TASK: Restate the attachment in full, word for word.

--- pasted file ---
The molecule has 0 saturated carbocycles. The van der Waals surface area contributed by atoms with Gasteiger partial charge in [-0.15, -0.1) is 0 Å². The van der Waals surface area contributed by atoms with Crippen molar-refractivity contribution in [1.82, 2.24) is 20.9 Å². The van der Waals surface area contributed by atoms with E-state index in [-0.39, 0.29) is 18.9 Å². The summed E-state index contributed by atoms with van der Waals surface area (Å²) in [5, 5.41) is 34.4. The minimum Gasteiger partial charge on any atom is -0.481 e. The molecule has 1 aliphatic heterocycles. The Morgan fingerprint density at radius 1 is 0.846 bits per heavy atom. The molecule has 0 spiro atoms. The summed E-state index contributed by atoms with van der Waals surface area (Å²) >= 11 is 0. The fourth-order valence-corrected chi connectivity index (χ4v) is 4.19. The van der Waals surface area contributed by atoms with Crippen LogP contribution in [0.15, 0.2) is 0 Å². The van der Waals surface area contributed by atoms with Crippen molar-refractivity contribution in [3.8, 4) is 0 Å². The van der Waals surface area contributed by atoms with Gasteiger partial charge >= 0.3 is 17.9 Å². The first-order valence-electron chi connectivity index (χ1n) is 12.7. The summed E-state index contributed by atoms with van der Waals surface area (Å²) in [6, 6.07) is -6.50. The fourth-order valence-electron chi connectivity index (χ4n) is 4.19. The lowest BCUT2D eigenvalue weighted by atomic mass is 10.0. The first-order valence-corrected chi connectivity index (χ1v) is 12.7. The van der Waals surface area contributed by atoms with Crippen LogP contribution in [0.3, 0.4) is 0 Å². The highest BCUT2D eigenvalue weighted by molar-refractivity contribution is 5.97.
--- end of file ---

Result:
The molecule has 0 saturated carbocycles. The van der Waals surface area contributed by atoms with Gasteiger partial charge in [-0.15, -0.1) is 0 Å². The van der Waals surface area contributed by atoms with Crippen molar-refractivity contribution in [1.82, 2.24) is 20.9 Å². The van der Waals surface area contributed by atoms with E-state index in [-0.39, 0.29) is 18.9 Å². The summed E-state index contributed by atoms with van der Waals surface area (Å²) in [5, 5.41) is 34.4. The minimum Gasteiger partial charge on any atom is -0.481 e. The molecule has 1 aliphatic heterocycles. The Morgan fingerprint density at radius 1 is 0.846 bits per heavy atom. The molecule has 0 spiro atoms. The summed E-state index contributed by atoms with van der Waals surface area (Å²) >= 11 is 0. The fourth-order valence-corrected chi connectivity index (χ4v) is 4.19. The van der Waals surface area contributed by atoms with Crippen LogP contribution in [0.15, 0.2) is 0 Å². The van der Waals surface area contributed by atoms with Crippen molar-refractivity contribution in [3.8, 4) is 0 Å². The van der Waals surface area contributed by atoms with Gasteiger partial charge >= 0.3 is 17.9 Å². The first-order valence-electron chi connectivity index (χ1n) is 12.7. The summed E-state index contributed by atoms with van der Waals surface area (Å²) in [6, 6.07) is -6.50. The fourth-order valence-electron chi connectivity index (χ4n) is 4.19. The lowest BCUT2D eigenvalue weighted by atomic mass is 10.0. The first-order valence-corrected chi connectivity index (χ1v) is 12.7. The van der Waals surface area contributed by atoms with Crippen LogP contribution in [0.3, 0.4) is 0 Å². The highest BCUT2D eigenvalue weighted by molar-refractivity contribution is 5.97.